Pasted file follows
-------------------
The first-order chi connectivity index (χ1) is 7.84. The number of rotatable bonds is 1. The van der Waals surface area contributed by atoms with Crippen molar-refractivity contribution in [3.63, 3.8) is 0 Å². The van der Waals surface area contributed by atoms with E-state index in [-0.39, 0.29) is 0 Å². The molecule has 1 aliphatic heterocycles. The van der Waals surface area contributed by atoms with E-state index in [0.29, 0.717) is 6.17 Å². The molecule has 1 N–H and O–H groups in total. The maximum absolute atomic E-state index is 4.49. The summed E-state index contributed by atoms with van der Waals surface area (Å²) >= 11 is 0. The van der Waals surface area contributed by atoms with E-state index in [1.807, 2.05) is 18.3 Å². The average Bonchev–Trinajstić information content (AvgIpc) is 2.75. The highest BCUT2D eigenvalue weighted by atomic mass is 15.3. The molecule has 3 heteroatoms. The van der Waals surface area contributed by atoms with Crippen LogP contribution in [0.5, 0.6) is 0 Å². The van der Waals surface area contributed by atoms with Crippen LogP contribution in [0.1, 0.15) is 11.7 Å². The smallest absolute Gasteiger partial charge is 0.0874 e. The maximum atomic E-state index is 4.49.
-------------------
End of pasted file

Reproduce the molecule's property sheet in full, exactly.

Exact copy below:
The first-order chi connectivity index (χ1) is 7.84. The number of rotatable bonds is 1. The van der Waals surface area contributed by atoms with Crippen molar-refractivity contribution in [3.63, 3.8) is 0 Å². The van der Waals surface area contributed by atoms with E-state index in [-0.39, 0.29) is 0 Å². The molecule has 1 aliphatic heterocycles. The van der Waals surface area contributed by atoms with E-state index in [0.29, 0.717) is 6.17 Å². The molecule has 1 N–H and O–H groups in total. The maximum absolute atomic E-state index is 4.49. The summed E-state index contributed by atoms with van der Waals surface area (Å²) >= 11 is 0. The van der Waals surface area contributed by atoms with E-state index in [1.807, 2.05) is 18.3 Å². The average Bonchev–Trinajstić information content (AvgIpc) is 2.75. The highest BCUT2D eigenvalue weighted by atomic mass is 15.3. The molecule has 3 heteroatoms. The van der Waals surface area contributed by atoms with Crippen LogP contribution in [0.5, 0.6) is 0 Å². The van der Waals surface area contributed by atoms with Crippen LogP contribution in [0.1, 0.15) is 11.7 Å². The smallest absolute Gasteiger partial charge is 0.0874 e. The maximum atomic E-state index is 4.49.